"Know the operational and maintenance features of the equipment and how they impact the unit's performance," he advises. "Buy based on your production needs."

"When we quote a machine, we encourage the buyer to anticipate growth," Ely says. He calls it the "Field of Dreams" approach: If you buy it, the tonnage will come.

"Many recyclers buy expecting to use the machine twice a week. But soon they are using it six times a week and getting a better return on their investment," he says.

Cobb has several buying criteria. First is the capacity of the unit in tons per hour. He also says that the hydraulic pressure in tons of force at the head of the shear is important.

Moros/North America's Klempner says stationary units are best in a yard with a rail siding and the acreage to accommodate the machine and to store processed and incoming material.

He notes that throat size--2, 3 or 5 feet--is another consideration. A recycler with access to the No. 1 shearing market might need a 5-foot throat. A 3-foot throat will serve the No. 2 heavy melt market. An option to meet both needs is to buy a 5-foot unit and run the material twice.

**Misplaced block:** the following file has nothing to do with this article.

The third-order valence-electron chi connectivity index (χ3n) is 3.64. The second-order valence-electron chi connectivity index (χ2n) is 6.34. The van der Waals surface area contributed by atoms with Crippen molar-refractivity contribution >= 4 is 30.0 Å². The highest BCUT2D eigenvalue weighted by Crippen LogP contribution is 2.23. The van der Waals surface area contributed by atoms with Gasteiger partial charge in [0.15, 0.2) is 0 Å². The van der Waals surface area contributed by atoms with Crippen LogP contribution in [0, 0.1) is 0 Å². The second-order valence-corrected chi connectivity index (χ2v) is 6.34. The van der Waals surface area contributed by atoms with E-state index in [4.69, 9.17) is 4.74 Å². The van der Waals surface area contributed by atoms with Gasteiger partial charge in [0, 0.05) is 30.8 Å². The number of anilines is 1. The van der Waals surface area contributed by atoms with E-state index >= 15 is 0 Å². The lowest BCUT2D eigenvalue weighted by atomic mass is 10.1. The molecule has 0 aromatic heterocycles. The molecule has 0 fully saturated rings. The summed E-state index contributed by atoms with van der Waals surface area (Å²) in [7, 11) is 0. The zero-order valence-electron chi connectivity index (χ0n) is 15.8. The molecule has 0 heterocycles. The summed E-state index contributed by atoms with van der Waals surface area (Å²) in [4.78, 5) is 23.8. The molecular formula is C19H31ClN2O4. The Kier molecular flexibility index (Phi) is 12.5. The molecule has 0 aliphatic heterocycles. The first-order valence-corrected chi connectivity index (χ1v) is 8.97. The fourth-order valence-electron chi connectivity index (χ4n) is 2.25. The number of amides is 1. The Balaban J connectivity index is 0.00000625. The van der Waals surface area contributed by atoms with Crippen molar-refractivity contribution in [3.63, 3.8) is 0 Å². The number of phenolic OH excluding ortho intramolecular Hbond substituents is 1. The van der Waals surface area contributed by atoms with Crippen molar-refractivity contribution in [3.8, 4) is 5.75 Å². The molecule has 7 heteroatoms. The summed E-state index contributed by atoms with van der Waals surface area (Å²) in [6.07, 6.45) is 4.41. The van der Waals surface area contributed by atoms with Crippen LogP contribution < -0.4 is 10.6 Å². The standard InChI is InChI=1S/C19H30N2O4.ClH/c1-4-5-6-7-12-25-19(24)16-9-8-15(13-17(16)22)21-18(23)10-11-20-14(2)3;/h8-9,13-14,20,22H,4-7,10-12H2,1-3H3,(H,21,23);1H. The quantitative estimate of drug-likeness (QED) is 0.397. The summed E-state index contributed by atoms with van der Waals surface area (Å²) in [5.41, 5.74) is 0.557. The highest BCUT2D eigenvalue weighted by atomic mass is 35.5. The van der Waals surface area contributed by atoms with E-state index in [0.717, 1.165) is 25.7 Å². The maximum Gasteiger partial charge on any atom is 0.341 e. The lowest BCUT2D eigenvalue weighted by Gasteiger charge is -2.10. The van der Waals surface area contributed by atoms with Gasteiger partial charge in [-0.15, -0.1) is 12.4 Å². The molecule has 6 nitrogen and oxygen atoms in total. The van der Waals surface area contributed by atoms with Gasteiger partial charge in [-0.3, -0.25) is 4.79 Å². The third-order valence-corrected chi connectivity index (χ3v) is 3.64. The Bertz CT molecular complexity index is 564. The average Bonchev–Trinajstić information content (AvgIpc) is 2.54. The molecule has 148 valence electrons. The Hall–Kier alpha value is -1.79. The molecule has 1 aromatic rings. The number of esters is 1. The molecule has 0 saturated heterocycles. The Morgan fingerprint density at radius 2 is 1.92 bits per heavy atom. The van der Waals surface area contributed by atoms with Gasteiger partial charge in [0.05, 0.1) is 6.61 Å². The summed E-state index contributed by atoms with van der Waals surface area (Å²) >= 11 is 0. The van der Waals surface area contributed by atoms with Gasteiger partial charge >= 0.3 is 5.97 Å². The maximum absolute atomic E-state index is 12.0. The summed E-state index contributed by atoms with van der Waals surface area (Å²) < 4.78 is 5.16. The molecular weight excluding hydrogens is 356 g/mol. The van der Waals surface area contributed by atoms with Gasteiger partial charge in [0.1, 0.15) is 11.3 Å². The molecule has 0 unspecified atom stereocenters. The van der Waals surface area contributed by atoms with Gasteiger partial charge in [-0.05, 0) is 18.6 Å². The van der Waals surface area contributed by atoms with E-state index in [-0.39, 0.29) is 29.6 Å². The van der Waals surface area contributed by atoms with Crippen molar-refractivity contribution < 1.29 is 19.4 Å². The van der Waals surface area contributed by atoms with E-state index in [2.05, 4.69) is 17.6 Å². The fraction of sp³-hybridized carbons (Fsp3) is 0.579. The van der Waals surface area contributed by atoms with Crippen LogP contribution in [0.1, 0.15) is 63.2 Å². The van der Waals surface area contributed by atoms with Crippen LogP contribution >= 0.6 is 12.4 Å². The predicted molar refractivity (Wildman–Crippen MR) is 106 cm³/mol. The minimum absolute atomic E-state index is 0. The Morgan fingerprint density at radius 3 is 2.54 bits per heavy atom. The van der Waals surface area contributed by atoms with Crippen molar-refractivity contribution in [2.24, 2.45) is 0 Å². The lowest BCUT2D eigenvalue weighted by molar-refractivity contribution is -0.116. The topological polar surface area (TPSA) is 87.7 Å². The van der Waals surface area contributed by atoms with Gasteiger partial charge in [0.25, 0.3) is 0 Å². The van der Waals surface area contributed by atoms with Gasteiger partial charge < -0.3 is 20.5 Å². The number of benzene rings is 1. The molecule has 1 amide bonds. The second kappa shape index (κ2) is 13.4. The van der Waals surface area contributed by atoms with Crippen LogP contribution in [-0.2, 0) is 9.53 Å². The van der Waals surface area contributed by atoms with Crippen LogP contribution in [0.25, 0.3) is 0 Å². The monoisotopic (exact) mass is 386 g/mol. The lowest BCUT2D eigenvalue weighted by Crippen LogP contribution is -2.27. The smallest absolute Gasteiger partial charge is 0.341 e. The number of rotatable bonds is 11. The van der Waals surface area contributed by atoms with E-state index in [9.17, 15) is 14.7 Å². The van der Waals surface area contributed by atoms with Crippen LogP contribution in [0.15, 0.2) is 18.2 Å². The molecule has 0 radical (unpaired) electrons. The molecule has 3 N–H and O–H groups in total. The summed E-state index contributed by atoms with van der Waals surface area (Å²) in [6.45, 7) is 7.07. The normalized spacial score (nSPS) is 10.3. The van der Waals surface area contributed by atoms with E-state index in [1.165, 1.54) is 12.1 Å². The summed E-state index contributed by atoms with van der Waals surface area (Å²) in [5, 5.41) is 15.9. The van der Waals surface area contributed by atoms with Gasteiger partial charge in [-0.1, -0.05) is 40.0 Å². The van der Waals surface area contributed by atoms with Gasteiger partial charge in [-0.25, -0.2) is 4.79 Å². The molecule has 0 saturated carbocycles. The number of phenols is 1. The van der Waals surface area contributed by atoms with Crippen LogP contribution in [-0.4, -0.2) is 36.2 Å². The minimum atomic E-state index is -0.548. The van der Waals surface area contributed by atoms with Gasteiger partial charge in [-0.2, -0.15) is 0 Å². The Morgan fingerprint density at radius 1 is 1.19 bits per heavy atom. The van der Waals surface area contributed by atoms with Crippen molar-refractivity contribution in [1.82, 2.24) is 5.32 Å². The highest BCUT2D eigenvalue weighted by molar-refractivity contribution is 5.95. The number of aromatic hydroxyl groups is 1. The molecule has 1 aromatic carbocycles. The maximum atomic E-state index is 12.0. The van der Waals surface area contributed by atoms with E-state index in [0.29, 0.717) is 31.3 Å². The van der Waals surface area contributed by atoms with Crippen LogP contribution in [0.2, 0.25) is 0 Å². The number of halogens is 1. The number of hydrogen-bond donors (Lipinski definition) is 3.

"You should have a volume level of 1,500-2,000 tons per month to justify stationary equipment," Vezzani USA's Pass says. He continues, "If the market is saturated with big shredders, there may be a niche that you can fill with a smaller unit."

To that end, he recommends a fair amount of front-end due diligence. "You should know where your finished product will go. There should be an understanding between the processor and consumer."

Sierras Sacco says recyclers need to process about 40 to 50 tons per day to justify a stationary unit, which is roughly in line with Pass's estimate.

Already own a unit? "Once you get over 600 to 1,000 tons per month, a facility's operating efficiency can be improved with the addition of a piece of equipment," Pfeffer says. A yard's need for an additional unit depends on several variables, such as the consumer's location, type of scrap processed, proximity to a shredder, etc., he says.